Are men really more likely to sexually fantasize about their ex?

Sexual fantasies are gender agnostic and most people, men women alike, have a great deal of similarity in what they fantasise. The reasons behind having fantasies include experiencing sex drive and arousal, meeting unfulfilled sexual pleasure and desires, escaping reality, exploring sexually taboo desires, envisioning a potential sexual encounter, reducing stress, feeling sexually confident, battle boredom et al. In long-term relationships, this becomes all the more inevitable as partners are more likely to stray. However, the chief disparity lies in the rate of occurrence, content and subject of fantasies in men, women, gay/bi and straight folks.


Men fantasise much more about multiple partners or couples in bed and taboo fantasies. Women, on the other hand, are known to have fantasies which are romantic in nature. In many cases, such fantasies revolve around certain activities like orgies and do not focus on who the partner is. Additionally, women tend to envisage them more as an object of desire in their fantasies, thus relegating the partner’s role to irrelevance.


The most common characters in fantasies continue to be heroes and heroines, porn stars, sportsmen/women and politicians. However, both men and women also tend to fantasise about those they know in person, for instance, their exes.


In a survey conducted on 4,175 Americans aged between 18 and 87 years, Dr Justin Lehmiller, a researcher associated with the Kinsey Institute, asked his subjects about their sexual fantasies focusing primarily on the people they fantasise about. He has then compiled the findings in his book named, Tell Me What You Want. It was found in Lehmiller’s study that most people, nearly 90 per cent, fantasise about their existing partners before. Interestingly, most straight men (91 per cent) were seen to have done so more often. When it came to fantasising about a vague/faceless person, the following data was revealed -

· 62% per cent of Gay/bi men were found to fantasise about this

· 53% per cent of straight men were found to fantasise about this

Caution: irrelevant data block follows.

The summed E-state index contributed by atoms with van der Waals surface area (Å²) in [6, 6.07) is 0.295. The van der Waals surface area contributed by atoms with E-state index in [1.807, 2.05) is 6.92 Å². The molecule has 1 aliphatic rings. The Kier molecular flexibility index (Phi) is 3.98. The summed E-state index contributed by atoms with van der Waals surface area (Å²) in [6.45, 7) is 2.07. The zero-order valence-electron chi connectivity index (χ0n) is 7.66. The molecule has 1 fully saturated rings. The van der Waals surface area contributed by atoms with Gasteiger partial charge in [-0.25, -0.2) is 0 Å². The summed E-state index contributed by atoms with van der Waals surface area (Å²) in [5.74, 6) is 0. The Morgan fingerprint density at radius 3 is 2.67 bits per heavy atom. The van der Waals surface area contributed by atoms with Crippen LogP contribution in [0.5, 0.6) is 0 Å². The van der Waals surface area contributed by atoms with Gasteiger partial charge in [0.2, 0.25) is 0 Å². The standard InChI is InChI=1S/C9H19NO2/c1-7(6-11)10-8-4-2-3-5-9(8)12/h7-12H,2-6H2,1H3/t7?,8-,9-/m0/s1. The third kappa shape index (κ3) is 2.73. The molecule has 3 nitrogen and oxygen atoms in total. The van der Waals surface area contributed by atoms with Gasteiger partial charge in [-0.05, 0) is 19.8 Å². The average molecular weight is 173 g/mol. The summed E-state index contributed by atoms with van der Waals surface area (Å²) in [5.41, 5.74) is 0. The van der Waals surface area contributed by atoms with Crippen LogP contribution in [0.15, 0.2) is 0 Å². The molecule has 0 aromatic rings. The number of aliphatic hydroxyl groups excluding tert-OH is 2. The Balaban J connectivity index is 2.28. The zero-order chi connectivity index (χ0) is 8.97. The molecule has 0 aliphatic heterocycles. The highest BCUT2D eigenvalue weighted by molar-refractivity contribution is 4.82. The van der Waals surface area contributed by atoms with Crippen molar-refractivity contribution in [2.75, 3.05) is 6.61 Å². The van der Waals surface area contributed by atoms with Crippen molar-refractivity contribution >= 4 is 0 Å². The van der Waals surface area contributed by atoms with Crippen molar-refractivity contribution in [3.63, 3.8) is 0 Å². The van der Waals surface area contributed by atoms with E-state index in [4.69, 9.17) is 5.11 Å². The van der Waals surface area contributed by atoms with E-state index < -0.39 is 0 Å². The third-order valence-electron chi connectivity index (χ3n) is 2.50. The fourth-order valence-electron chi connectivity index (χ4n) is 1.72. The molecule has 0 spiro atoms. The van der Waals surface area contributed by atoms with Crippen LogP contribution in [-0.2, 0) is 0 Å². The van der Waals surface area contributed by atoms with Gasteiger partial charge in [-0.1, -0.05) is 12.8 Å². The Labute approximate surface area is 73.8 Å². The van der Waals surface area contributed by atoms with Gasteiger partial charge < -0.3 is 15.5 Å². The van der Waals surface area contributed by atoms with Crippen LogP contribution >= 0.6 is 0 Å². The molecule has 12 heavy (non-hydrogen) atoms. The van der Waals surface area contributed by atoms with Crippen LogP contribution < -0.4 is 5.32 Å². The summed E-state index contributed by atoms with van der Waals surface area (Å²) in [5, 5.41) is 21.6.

· 57 per cent of gay/bi women were found to fantasise about this

· 55 per cent of straight women were found to fantasise about this


The next phase of the research dealt with fantasising about ex-partners, and contrary to what many think, 88 per cent of straight men reported to have fantasised their exes while only 61 per cent of straight women said to have done so. Again, 77 per cent of gay/bi men have indulged in such fantasy which is 9 per cent more than that of gay/bi women.


According to researcher Lehmiller, the revelation that men fantasise more about their exes than women perfectly synchronises with another research finding which shows men regard their exes more positively than women. The fact that men harbour favourable thoughts about their exes makes them have more fantasies about their erstwhile partners.


Research results on fantasising porn starts were quite predictable, as more men irrespective of their sexual orientation (62 per cent gay/bi & 60 per cent straight), were found to have fantasised porn stars than women (19 per cent straight & 31 per cent gay/bi). This is quite likely, given that men watch more porn than women. Also, when asked, men could come up with names of porn stars they fantasise quite readily, while women, particularly heterosexual ones who watch the least porn, seemed to struggle to answer this and often said that they do not know names.


A caveat


While indulging in fantasy is not unethical, acting on it is, as it can open the door to uncontrollable desire which often ends in misery and harms personal relationships. The greatest learning experience that we acquire as we age is exercising control on impulses. So keep your fantasies at what they are – fun to think but dangerous to act on!


Go catch more dreams!


what men fatasise about?

No content on this site should ever be used as a substitute for direct medical advice from your doctor or other qualified clinician. The sole purpose of these articles is to provide information about health and wellness. This information is not intended for use in the diagnosis, treatment, cure, or prevention of any disease.
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